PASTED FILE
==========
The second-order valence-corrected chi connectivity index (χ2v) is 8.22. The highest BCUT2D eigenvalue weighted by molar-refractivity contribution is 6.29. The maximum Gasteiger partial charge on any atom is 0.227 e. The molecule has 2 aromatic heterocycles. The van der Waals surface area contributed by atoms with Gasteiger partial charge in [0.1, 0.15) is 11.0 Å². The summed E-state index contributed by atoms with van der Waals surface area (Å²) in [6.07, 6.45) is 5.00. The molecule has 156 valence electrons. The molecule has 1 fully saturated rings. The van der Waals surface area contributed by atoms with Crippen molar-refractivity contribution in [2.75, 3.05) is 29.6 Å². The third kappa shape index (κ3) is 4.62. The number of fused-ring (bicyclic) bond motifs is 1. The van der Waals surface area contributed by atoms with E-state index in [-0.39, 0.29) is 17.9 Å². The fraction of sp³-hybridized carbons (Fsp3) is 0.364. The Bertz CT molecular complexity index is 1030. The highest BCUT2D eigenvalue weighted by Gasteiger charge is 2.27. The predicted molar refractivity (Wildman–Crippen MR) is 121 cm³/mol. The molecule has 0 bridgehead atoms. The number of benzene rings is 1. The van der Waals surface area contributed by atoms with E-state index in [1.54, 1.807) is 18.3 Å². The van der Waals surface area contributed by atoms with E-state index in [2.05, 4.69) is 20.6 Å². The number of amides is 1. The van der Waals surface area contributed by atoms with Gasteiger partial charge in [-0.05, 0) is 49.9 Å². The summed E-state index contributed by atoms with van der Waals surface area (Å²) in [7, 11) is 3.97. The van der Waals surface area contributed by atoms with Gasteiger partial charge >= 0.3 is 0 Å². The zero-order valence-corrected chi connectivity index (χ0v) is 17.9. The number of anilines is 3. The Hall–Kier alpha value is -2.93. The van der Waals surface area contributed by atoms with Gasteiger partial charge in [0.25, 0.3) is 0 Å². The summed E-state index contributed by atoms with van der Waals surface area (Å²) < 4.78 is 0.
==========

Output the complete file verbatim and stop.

The second-order valence-corrected chi connectivity index (χ2v) is 8.22. The highest BCUT2D eigenvalue weighted by molar-refractivity contribution is 6.29. The maximum Gasteiger partial charge on any atom is 0.227 e. The molecule has 2 aromatic heterocycles. The van der Waals surface area contributed by atoms with Gasteiger partial charge in [0.1, 0.15) is 11.0 Å². The summed E-state index contributed by atoms with van der Waals surface area (Å²) in [6.07, 6.45) is 5.00. The molecule has 156 valence electrons. The molecule has 1 fully saturated rings. The van der Waals surface area contributed by atoms with Crippen molar-refractivity contribution in [2.75, 3.05) is 29.6 Å². The third kappa shape index (κ3) is 4.62. The number of fused-ring (bicyclic) bond motifs is 1. The van der Waals surface area contributed by atoms with E-state index in [-0.39, 0.29) is 17.9 Å². The fraction of sp³-hybridized carbons (Fsp3) is 0.364. The Bertz CT molecular complexity index is 1030. The highest BCUT2D eigenvalue weighted by Gasteiger charge is 2.27. The predicted molar refractivity (Wildman–Crippen MR) is 121 cm³/mol. The molecule has 0 bridgehead atoms. The number of benzene rings is 1. The van der Waals surface area contributed by atoms with E-state index in [1.54, 1.807) is 18.3 Å². The van der Waals surface area contributed by atoms with E-state index in [2.05, 4.69) is 20.6 Å². The number of amides is 1. The van der Waals surface area contributed by atoms with Gasteiger partial charge in [-0.05, 0) is 49.9 Å². The summed E-state index contributed by atoms with van der Waals surface area (Å²) in [7, 11) is 3.97. The van der Waals surface area contributed by atoms with Gasteiger partial charge >= 0.3 is 0 Å². The zero-order valence-corrected chi connectivity index (χ0v) is 17.9. The number of anilines is 3. The Hall–Kier alpha value is -2.93. The van der Waals surface area contributed by atoms with Gasteiger partial charge in [0.25, 0.3) is 0 Å². The summed E-state index contributed by atoms with van der Waals surface area (Å²) < 4.78 is 0.